HC Deb 01 March 1973 vol 851 cc1700-2
Q3. Mr. Molloy

asked the Prime Minister if he is satisfied with the co-ordination between the Department of Trade and Industry and the Department of Employment in regard to factory closures.

Mr. R. Carr

I have been asked to reply.

Yes, Sir. There is close co-operation between the two Departments, at both regional and headquarters levels.

Mr. Molloy

Greater London would not agree with that reply. It is that sort of languid—

Mr. Speaker

Order. The hon. Member should not preface a question with a statement. May we have a question?

Mr. Molloy

Is the right hon. Gentleman aware that that languid and complacent reply in no way helps the situation in the metropolis generally and West Middlesex particularly? Is he further aware that many firms are moving out, creating many problems, and that despite repeated requests to Government Departments nothing much has been done to help? Will he be good enough to convey to the Prime Minister the concern of the people of greater London and West Middlesex particularly about this problem on their doorsteps?

Mr. Carr

Local problems are always caused when a firm closes down and moves elsewhere. What I am aware of is that in the Ealing district and the greater London area generally the number of unfilled male vacancies has more than doubled in the past year, and unemployment is at present at the rate of 1.6 per cent.

Mr. Molloy

There are much lower wages.

Mr. Carr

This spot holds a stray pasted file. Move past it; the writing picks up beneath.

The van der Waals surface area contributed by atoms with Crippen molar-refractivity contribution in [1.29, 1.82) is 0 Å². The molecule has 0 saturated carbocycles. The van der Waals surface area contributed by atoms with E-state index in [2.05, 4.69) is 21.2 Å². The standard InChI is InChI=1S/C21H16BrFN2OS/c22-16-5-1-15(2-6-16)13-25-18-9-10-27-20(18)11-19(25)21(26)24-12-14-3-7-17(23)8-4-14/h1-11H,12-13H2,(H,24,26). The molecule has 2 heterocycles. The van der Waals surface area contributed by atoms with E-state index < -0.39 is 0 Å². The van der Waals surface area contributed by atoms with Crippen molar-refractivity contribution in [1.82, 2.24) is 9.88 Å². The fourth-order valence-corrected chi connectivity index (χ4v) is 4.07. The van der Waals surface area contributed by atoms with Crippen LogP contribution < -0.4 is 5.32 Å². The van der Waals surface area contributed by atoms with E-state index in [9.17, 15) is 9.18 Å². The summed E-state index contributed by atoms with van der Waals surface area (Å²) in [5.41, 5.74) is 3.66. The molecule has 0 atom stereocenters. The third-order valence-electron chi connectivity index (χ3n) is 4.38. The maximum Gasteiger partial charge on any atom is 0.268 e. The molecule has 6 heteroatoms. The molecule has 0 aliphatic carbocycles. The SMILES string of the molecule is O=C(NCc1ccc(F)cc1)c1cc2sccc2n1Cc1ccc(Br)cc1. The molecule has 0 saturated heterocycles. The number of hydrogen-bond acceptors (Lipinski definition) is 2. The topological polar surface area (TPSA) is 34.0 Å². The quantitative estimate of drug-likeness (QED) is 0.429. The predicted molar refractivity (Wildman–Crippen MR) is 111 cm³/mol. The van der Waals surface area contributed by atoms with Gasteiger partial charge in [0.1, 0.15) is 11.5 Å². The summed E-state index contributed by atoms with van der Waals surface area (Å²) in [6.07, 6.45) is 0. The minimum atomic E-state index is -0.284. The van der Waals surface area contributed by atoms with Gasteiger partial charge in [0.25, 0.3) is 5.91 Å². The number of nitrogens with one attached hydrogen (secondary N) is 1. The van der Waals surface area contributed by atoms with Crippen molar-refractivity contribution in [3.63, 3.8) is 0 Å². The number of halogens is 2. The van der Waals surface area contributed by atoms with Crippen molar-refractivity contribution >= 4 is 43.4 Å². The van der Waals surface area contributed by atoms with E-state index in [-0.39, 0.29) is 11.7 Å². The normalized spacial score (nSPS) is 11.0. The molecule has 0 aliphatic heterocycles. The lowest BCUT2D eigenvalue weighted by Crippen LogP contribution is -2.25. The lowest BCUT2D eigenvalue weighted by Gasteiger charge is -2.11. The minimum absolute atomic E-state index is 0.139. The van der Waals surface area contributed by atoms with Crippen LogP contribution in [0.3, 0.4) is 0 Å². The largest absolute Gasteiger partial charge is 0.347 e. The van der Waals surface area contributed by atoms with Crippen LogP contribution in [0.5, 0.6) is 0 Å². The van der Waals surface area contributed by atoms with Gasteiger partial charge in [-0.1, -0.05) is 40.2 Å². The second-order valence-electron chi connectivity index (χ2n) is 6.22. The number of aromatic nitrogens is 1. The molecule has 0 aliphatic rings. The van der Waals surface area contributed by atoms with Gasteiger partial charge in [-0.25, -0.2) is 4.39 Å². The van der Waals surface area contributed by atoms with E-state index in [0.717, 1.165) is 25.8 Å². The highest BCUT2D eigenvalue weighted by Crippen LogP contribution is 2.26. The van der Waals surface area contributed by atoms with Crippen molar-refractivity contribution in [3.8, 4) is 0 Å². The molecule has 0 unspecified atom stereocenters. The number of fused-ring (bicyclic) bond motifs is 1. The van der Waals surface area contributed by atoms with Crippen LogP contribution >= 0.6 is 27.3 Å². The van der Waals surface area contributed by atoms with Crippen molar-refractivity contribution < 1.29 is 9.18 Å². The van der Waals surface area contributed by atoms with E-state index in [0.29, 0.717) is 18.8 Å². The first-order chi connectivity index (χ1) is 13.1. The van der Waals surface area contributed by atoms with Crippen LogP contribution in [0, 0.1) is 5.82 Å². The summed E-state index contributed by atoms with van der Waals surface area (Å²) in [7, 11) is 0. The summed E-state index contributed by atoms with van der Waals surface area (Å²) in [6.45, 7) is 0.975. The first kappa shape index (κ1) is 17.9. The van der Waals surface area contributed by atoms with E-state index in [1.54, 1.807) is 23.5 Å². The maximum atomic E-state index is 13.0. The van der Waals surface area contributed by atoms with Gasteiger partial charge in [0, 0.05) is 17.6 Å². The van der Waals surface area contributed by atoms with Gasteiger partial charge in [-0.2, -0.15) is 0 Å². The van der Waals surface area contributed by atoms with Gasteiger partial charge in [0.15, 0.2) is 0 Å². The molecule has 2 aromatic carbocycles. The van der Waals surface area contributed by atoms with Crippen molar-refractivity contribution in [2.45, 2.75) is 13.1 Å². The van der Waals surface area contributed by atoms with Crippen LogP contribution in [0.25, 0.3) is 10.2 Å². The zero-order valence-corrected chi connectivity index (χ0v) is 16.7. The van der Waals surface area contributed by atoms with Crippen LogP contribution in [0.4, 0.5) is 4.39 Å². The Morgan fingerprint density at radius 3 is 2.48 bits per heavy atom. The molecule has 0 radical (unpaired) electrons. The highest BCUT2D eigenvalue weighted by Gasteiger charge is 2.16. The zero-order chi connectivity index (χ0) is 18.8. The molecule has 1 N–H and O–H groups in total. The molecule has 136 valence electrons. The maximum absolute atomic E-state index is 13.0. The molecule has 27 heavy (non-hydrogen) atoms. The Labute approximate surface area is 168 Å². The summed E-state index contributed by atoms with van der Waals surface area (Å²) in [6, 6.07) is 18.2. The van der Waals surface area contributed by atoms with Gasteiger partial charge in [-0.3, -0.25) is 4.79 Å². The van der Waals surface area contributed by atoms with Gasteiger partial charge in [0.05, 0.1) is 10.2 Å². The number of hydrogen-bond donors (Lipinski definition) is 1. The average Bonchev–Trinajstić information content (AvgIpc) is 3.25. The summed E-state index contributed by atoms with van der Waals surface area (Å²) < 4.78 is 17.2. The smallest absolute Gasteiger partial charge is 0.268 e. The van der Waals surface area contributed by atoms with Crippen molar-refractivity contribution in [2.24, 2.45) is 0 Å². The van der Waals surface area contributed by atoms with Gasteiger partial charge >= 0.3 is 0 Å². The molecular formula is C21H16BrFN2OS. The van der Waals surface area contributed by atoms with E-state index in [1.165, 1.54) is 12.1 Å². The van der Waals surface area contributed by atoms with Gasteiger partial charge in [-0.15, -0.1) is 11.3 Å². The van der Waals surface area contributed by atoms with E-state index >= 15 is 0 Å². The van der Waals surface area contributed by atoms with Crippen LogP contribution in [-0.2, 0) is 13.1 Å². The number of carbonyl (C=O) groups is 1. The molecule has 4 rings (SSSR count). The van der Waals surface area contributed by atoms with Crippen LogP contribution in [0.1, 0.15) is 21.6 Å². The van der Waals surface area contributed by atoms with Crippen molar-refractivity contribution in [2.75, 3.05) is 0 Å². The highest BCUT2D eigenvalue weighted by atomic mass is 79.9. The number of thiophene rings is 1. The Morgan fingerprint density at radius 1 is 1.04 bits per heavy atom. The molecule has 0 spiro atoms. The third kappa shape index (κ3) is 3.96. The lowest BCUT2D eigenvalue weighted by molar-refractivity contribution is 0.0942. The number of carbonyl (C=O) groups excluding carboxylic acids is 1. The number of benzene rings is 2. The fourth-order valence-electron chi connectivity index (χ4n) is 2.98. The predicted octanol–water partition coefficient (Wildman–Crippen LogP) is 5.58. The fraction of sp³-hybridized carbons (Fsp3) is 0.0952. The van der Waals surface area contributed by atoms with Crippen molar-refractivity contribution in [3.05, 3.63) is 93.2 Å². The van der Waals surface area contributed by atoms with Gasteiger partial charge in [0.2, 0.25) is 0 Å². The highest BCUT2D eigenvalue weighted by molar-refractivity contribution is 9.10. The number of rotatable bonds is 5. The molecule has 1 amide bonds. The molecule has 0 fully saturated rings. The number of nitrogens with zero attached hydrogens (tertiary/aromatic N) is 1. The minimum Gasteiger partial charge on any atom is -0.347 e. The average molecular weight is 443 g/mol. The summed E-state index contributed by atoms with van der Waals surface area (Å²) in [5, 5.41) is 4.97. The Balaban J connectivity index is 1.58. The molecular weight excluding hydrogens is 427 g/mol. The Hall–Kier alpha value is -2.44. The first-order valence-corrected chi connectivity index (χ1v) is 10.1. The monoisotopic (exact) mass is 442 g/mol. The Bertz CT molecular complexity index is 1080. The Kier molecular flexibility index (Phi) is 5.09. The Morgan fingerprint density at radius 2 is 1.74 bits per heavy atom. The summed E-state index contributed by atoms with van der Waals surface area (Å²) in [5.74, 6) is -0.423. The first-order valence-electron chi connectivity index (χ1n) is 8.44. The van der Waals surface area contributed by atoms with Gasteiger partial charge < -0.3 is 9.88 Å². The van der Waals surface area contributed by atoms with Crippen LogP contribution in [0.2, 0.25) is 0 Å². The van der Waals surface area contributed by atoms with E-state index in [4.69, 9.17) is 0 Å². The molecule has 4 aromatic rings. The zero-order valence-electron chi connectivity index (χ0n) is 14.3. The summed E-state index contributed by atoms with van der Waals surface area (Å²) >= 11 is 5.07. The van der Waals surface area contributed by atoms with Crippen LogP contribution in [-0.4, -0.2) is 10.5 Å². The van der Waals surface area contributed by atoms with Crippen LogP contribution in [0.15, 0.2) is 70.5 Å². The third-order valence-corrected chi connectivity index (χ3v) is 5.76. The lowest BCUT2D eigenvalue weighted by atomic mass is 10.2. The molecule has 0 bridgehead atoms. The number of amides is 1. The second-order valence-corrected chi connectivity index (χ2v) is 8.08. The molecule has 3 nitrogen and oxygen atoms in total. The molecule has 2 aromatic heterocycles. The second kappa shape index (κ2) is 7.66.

I am also aware that it has been the policy of successive Governments to do their best to attract industry to the development regions where there are major unemployment problems. When we are successful in doing that I would hope that we would have the support of all sides of the House, and not criticism.

Mr. Adley

Does my right hon. Friend agree that in the South-East and elsewhere there are many people who, if they wanted to work, could jolly well find it?

Mr. Carr

In some parts of the country that is true, but in other parts, alas, it is not. That is the reason for a strong regional policy, and that is why we ought to welcome—while regretting the temporary difficulty caused in the hon. Member's constituency, and in neighbouring districts—the movement of the one firm that I expect he has particularly in mind to a development area.

Mr. Atkinson

Does the right hon. Gentleman recollect that when he was Secretary of State for Employment he advised Londoners to retrain for clerical work if factories closed? Is he further aware that in the last 11 years London has lost 440,000 manual jobs? Should he not review his ideas and advise employers in London not to close down their factories if we are to maintain a balance between manual trades and clerical workers?

Mr. Carr

All I can tell the hon. Gentleman is that there is no sign of a shortage of jobs in the London area at the moment. There are increasing facilities for training and retraining, which is most important. We must take an overall national view of this and welcome the dispersal of manufacturing industry to those areas of the country where it has been the policy of successive Governments to try to attract it.

Mr. David Steel

Since the Government have taken powers to help substantial "lame ducks" will the right hon. Gentleman undertake that the machinery will be used for the small "lame ducklings", one of which I drew to the attention of the Department of Trade and Industry this afternoon?

Mr. Carr

As Home Secretary I am responsible for wild birds, but I am not sure about "lame ducks". One thing I do know is that the firm whose move I believe has given rise to this question is far from being a "lame duck".

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